Based on Ubuntu, Linux Mint ties for second place, but stands out among other Ubuntu derivates. And I predict that this tasty “little system that could” will be a stand out and bump Ubuntu down the list within the next few months.
Even though Dave Andrews hearts Ubuntu, he adds, “Linux Mint is just as straightforward for a Windows user.”
Ken Starks, founder of REGLUE (formerly The HeliOS Project), doesn’t think numbers of users necessary equates to best distribution. ”Mint, and recently added efforts like SolusOS, in my eyes address the problems that the ‘father’ distros haven’t bothered with for years. Kororaa and ZorinOS are much easier to use out of the box than Ubuntu, but who’s heard of them? Popularity doesn’t always mean ease of use.”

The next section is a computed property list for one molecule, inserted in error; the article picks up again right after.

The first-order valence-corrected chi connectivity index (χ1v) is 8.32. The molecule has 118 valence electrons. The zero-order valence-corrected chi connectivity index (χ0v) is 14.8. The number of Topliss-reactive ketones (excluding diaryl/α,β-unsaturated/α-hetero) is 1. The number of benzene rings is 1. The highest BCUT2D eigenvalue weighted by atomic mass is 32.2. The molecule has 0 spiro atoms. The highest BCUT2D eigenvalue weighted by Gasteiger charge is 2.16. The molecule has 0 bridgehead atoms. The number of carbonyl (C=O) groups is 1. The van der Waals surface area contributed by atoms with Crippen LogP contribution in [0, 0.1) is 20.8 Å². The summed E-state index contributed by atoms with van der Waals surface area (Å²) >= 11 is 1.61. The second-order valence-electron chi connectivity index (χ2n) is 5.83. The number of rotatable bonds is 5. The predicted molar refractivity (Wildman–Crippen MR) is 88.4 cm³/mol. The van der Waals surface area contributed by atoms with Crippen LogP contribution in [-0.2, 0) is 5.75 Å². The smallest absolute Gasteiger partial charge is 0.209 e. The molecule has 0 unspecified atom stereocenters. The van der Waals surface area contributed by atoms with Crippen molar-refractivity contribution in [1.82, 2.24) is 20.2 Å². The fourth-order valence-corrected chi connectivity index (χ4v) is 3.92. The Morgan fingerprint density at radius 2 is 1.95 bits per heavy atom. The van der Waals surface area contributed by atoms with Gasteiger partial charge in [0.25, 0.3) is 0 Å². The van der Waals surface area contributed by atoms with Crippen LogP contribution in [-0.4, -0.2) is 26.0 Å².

Long-time technology journalist Steven Vaughan-Nichols also sees Mint as a great distribution for Windows users. “If you want a Linux that feels like XP, I recommend Linux Mint with the Cinnamon front-end,” he says, adding, “If you use a browser for pretty much everything, look into Google Chrome OS, or more practically, a Chromebook. And, if you just want something that’s really ease to use, say ‘hi’ to Ubuntu 12.04 with the Unity interface.”
Linc Fessenden, an IT manager and senior Linux systems administrator, says that his parents, in-laws, and other relatives use Linux Mint, but most importantly, “They have been doing so for years with nary a support call.” And really, do you want to be tech support for every Windows user you move to Linux? I didn’t think so.
Eric Geissinger, a systems analyst, says Linux Mint and SolusOS have both worked best “out of the box” for him. “Both picked up all devices as requested,” Geissinger says. “Linux Mint got my dual-head video card to work properly after Mageia and Ubuntu had failed. I know we’re supposed to play until it works, but sometimes you just want to install and go.”